By Courtney Taylor
One of the most striking features of the “Painting Enlightenment” exhibition is the sixteen-foot wall with gold Heart Sutra text descending downward like rain. The idea for this aesthetic feature had several iterations, but of one thing I was sure—the wall had to be dark with gold characters. Unfortunately, this criteria proved to make the project far more difficult than expected.
Admittedly, I had my mind made up about gold on black for obvious aesthetic reasons. But Iwasaki’s use of gold on black and its relationship to traditional Chinese sutra copying only underscored the importance of making this happen. Guest Curator Paula Arai notes that gold signals reverence and honor and many of the greatest calligraphic devotional Heart Sutra copies are done in gold on black. In traditional copying of the Heart Sutra, however, each vertical line would be even. The vertical lines of different length represent how the Heart Sutra would be read right to left. (You can see the final mantra repeated three times in the far left corner.) This rendering represents an aesthetic compromise to fit the space and create a more dramatic, organic rainfall-like effect. Still, we needed gold Chinese characters.
Working with a local graphics company, I quickly learned that contour-cut vinyl lettering—a museum staple—was not going to be the answer. Machines are unable to cut the intricate Chinese characters. On to plan B. My next idea was to cover the entire wall in vinyl—to print a roughly sixteen by thirteen feet dark piece of vinyl with gold printed characters. Pricey, yes, but I wouldn’t be deterred. Not so fast, gold vinyl cannot be printed. Graphics plan C included negative space and a gold undercoat and was abandoned as quickly as it was considered.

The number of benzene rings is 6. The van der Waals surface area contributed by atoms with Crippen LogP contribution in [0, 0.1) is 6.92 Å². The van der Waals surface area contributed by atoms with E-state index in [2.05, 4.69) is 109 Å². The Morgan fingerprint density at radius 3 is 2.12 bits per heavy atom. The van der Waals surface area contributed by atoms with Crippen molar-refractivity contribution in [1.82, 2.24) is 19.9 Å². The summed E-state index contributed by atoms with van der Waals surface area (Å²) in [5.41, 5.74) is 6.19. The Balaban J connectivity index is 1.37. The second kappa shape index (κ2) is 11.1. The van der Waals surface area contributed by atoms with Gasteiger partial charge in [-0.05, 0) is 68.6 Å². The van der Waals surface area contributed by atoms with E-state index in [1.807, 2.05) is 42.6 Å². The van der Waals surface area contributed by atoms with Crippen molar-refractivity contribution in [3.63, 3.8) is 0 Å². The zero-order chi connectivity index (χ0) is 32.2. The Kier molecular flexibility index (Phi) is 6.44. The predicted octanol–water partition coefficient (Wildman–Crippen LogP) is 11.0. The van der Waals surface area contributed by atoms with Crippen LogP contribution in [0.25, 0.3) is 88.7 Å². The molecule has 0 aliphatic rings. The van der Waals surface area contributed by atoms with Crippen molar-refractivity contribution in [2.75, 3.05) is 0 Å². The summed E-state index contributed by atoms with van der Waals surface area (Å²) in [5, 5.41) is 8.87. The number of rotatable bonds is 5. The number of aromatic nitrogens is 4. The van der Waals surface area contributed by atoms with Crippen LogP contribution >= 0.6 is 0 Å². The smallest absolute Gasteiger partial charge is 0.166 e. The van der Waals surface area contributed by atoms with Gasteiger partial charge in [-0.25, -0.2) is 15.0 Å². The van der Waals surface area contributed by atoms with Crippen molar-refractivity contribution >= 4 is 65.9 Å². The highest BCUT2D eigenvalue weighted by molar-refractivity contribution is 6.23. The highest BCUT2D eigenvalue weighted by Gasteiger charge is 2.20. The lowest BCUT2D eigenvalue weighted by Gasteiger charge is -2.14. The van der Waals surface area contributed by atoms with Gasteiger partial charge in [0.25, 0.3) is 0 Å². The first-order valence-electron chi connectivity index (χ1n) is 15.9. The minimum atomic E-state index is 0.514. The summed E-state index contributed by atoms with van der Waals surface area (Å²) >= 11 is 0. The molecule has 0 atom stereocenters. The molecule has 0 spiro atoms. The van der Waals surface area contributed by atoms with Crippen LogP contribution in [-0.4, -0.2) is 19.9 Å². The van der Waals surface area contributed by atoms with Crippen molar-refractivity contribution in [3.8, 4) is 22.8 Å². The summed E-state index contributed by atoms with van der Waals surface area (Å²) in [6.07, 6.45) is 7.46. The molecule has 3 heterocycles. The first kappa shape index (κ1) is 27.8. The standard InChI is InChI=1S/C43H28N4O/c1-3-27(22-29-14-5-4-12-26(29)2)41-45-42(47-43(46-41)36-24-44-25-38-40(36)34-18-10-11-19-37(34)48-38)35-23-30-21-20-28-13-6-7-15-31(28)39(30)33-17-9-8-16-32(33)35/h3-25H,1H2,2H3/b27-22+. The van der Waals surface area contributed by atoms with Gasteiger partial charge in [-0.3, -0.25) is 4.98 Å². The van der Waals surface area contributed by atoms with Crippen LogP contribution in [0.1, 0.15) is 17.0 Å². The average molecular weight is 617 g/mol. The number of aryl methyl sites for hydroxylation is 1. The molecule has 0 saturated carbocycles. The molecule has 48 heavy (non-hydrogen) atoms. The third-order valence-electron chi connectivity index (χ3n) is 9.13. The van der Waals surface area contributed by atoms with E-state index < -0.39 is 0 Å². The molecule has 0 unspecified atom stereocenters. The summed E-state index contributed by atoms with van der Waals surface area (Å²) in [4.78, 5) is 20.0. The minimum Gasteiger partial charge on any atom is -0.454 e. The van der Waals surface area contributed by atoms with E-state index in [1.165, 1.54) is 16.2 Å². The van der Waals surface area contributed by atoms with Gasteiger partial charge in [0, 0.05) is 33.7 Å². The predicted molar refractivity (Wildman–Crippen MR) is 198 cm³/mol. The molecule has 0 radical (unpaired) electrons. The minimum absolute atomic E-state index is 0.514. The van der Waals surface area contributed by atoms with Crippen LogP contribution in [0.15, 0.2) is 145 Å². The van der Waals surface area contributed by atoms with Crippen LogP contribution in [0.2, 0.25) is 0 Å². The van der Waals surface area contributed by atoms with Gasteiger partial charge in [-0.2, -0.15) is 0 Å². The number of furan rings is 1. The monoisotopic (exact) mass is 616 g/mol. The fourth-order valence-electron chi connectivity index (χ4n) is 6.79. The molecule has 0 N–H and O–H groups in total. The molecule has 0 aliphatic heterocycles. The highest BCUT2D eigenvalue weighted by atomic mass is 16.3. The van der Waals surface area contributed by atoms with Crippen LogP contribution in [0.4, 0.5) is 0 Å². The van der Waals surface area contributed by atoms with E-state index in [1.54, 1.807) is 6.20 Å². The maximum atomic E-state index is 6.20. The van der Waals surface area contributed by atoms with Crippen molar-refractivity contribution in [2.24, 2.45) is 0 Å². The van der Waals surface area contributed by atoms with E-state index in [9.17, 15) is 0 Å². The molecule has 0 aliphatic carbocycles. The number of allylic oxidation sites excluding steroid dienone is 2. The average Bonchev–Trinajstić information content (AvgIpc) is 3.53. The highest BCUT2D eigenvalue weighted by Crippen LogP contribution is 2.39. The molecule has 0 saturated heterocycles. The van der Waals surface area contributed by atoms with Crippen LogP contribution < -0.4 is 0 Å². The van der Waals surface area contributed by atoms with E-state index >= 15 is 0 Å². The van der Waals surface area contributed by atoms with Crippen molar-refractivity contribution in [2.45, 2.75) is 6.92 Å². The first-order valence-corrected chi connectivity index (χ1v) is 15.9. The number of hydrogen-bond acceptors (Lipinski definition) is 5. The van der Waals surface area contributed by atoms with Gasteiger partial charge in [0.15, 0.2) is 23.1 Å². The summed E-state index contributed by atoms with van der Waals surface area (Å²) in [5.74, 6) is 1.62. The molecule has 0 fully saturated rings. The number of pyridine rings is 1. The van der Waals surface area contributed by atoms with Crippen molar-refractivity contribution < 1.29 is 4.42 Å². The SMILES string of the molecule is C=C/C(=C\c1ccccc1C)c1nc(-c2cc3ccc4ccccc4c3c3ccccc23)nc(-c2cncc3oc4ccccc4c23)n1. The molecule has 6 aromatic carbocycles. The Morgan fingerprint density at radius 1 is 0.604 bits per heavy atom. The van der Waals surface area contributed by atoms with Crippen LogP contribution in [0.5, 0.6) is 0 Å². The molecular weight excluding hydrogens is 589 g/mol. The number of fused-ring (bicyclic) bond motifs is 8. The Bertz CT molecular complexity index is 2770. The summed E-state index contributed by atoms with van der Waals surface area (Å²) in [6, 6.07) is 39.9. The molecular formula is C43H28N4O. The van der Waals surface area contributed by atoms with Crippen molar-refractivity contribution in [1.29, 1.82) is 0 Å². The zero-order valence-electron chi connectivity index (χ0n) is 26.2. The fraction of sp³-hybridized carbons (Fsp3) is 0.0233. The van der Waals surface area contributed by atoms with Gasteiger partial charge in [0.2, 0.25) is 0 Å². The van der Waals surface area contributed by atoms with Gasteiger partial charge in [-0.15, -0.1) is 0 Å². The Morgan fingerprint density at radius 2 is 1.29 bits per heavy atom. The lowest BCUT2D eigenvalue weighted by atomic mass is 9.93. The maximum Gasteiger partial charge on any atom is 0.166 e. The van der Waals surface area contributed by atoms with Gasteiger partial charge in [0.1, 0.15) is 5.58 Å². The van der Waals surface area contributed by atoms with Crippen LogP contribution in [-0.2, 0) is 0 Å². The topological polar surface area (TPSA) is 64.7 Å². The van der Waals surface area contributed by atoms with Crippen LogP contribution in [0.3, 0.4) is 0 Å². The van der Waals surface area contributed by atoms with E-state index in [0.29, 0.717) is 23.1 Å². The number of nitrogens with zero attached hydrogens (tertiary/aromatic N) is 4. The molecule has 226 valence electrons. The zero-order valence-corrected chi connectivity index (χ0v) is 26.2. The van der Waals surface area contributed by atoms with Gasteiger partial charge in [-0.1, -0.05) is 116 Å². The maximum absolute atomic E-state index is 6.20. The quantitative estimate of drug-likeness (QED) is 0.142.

When getting local sign painters was suggested early on, I was skeptical, but with the graphics options exhausted, I began looking for sign painters. I called a few companies in Baton Rouge who weren’t ready to undertake painting in Chinese—the Heart Sutra is comprised of over 250 characters, so I cannot blame them. At this point, others on the curatorial team were quite reasonably advocating that I abandon the project.
Finally, I stumbled upon Mystic Blue Signs, a company specializing in hand-painting signs and all things lettering. I spoke with Eve over the phone and was immediately confident we had a solution in her and her partner Vince. Vince had even studied Chinese. We talked over the scale, spacing, and size of the characters. I sent a simple word file. She started to work with a projector and pencil to scale the Heart Sutra to our sixteen-foot wall. After two eight-hour days in her studio, the 256 characters of the Heart Sutra were copied onto paper and perforated.
Eve and Vince headed to Baton Rouge. With the help of our genie lift and a few ladders, they soon had the perforated paper strips of Heart Sutra text taped to the wall. The next step was to lightly dust chalk over the perforated lines. This left a faint outline of the characters. Once this was done, Eve and Vince spent the next seven hours side by side hand painting each character (and charming museum staff along the way). They used a thick paint specialized for sign painting. The result is nothing short of fabulous! The presence of their hand, the shimmering brilliance of the gold paint, and elegance of the vertical lines that seem to fall like rain made this feature well worth the effort.
Courtney Taylor is LSU MOA's curator.